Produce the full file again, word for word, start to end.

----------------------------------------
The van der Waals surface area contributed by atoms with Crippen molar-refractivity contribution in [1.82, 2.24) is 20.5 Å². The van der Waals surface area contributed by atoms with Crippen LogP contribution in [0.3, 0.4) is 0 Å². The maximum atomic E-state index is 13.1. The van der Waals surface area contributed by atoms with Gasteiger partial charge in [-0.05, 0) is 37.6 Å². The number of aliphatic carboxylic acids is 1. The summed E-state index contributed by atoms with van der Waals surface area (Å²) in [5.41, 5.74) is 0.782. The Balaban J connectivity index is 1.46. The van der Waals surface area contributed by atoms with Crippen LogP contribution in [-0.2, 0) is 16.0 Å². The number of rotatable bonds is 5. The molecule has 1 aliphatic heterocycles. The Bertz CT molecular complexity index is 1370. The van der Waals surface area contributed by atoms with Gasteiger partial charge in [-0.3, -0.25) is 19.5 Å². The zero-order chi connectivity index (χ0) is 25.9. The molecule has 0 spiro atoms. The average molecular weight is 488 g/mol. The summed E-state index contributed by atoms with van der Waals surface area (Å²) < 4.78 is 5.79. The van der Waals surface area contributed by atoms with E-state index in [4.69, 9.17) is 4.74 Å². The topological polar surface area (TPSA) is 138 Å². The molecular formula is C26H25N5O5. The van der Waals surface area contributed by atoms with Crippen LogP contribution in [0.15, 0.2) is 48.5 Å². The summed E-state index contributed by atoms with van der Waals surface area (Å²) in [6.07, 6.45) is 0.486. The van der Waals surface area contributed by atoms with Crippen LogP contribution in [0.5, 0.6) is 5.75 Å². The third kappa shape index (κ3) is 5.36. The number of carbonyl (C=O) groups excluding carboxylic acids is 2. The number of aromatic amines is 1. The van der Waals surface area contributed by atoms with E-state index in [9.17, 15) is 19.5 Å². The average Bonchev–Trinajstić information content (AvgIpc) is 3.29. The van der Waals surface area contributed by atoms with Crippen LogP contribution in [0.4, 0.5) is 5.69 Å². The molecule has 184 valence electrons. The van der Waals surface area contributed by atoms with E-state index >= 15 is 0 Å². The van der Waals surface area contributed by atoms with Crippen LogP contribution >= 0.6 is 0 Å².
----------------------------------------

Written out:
The van der Waals surface area contributed by atoms with Crippen molar-refractivity contribution in [1.82, 2.24) is 20.5 Å². The van der Waals surface area contributed by atoms with Crippen LogP contribution in [0.3, 0.4) is 0 Å². The maximum atomic E-state index is 13.1. The van der Waals surface area contributed by atoms with Gasteiger partial charge in [-0.05, 0) is 37.6 Å². The number of aliphatic carboxylic acids is 1. The summed E-state index contributed by atoms with van der Waals surface area (Å²) in [5.41, 5.74) is 0.782. The Balaban J connectivity index is 1.46. The van der Waals surface area contributed by atoms with Crippen LogP contribution in [-0.2, 0) is 16.0 Å². The number of rotatable bonds is 5. The molecule has 1 aliphatic heterocycles. The Bertz CT molecular complexity index is 1370. The van der Waals surface area contributed by atoms with Gasteiger partial charge in [-0.3, -0.25) is 19.5 Å². The zero-order chi connectivity index (χ0) is 25.9. The molecule has 0 spiro atoms. The average molecular weight is 488 g/mol. The summed E-state index contributed by atoms with van der Waals surface area (Å²) < 4.78 is 5.79. The van der Waals surface area contributed by atoms with E-state index in [4.69, 9.17) is 4.74 Å². The topological polar surface area (TPSA) is 138 Å². The molecular formula is C26H25N5O5. The van der Waals surface area contributed by atoms with Crippen LogP contribution in [0.15, 0.2) is 48.5 Å². The summed E-state index contributed by atoms with van der Waals surface area (Å²) in [6.07, 6.45) is 0.486. The van der Waals surface area contributed by atoms with Crippen LogP contribution in [0.5, 0.6) is 5.75 Å². The third kappa shape index (κ3) is 5.36. The number of carbonyl (C=O) groups excluding carboxylic acids is 2. The number of aromatic amines is 1. The van der Waals surface area contributed by atoms with E-state index in [9.17, 15) is 19.5 Å². The average Bonchev–Trinajstić information content (AvgIpc) is 3.29. The van der Waals surface area contributed by atoms with Crippen LogP contribution in [0.4, 0.5) is 5.69 Å². The molecule has 184 valence electrons. The van der Waals surface area contributed by atoms with E-state index >= 15 is 0 Å². The van der Waals surface area contributed by atoms with Crippen LogP contribution >= 0.6 is 0 Å².